5929 A-Channel has also been very supportive of our industry in other ways, through an initiative called the IDI, of which I am the Chair. That is the Industry Development Initiative, which is a corporate business development initiative that we have going, a professional development initiative, for our corporations, because a lot of us are just small companies in Alberta, small production companies.

5930 A-Channel was one of the first to come on-board from the private sector, and loaned us Joanne basically. She has been a tremendous support. As a result of the IDI, we are about to launch our first and very spiffy website, which you will have to check in on, which should be launched in March.

5931 Since their successful move to Alberta, they have met or exceeded all their promises. They are one of our only western Canadian broadcasters left, really, and they have a focus on western production. They made a special contribution to our industry through the Feature Film Fund, with critical development financing and licences, and a lot of Alberta-based and western-based movies. It is really quite amazing how much they have accomplished in the short time they have been there.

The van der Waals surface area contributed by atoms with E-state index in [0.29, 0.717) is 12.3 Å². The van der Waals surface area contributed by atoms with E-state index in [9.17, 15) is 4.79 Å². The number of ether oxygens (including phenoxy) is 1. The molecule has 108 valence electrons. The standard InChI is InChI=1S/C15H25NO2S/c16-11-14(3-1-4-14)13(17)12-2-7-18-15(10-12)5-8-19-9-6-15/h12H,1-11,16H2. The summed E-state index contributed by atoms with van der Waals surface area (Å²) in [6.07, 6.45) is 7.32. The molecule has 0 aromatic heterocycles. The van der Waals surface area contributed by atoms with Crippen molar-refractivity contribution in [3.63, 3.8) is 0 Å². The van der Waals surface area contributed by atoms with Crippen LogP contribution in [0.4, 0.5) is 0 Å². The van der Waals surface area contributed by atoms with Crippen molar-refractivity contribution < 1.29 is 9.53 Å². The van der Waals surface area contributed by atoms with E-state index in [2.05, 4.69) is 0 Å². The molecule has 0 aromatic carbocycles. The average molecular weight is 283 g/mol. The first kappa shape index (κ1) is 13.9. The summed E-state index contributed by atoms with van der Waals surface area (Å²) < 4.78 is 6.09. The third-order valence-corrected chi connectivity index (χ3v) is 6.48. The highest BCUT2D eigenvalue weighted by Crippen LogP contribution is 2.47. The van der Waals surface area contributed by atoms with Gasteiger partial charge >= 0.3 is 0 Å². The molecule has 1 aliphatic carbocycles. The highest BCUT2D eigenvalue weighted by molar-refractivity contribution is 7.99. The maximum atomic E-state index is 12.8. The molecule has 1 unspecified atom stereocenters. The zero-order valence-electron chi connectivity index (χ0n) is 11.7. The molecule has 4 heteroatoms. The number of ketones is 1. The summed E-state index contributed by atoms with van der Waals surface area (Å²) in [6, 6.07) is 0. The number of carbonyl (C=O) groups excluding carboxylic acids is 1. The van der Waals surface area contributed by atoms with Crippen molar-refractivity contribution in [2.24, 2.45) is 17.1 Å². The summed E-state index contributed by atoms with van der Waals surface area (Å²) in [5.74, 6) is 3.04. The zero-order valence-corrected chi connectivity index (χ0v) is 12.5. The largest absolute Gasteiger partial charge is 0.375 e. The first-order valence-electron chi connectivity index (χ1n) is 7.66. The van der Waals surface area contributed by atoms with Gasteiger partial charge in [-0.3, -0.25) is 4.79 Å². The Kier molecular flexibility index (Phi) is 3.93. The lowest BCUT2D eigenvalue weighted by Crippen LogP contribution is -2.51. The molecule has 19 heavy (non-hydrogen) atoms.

5932 To support what I am saying, I come bearing gifts from AMPIA for the Commission.

5933 Over the past year, we commissioned a report called "The Watchful Eye". The objective of it was to review Alberta based broadcaster support for Alberta independent production linked to CRTC licences. You have an extract, that I have brought, which covers how A-Channel has been doing.

5934 Also included in that report, which you will be receiving in about two weeks -- this is a final draft that you are taking a look at -- was our assessment of the Access CLT licence, that is also owned by Moses Znaimer, that also came in promising a number of things. I would say that you can take a look at the report to see how both are doing. I will just leave it at that, because I do not want to get into any kind of comparisons. I think you have some strong applications, and I think both applicants are very strong for Victoria.

5935 I would just like to table for you "The Watchful Eye" from Alberta.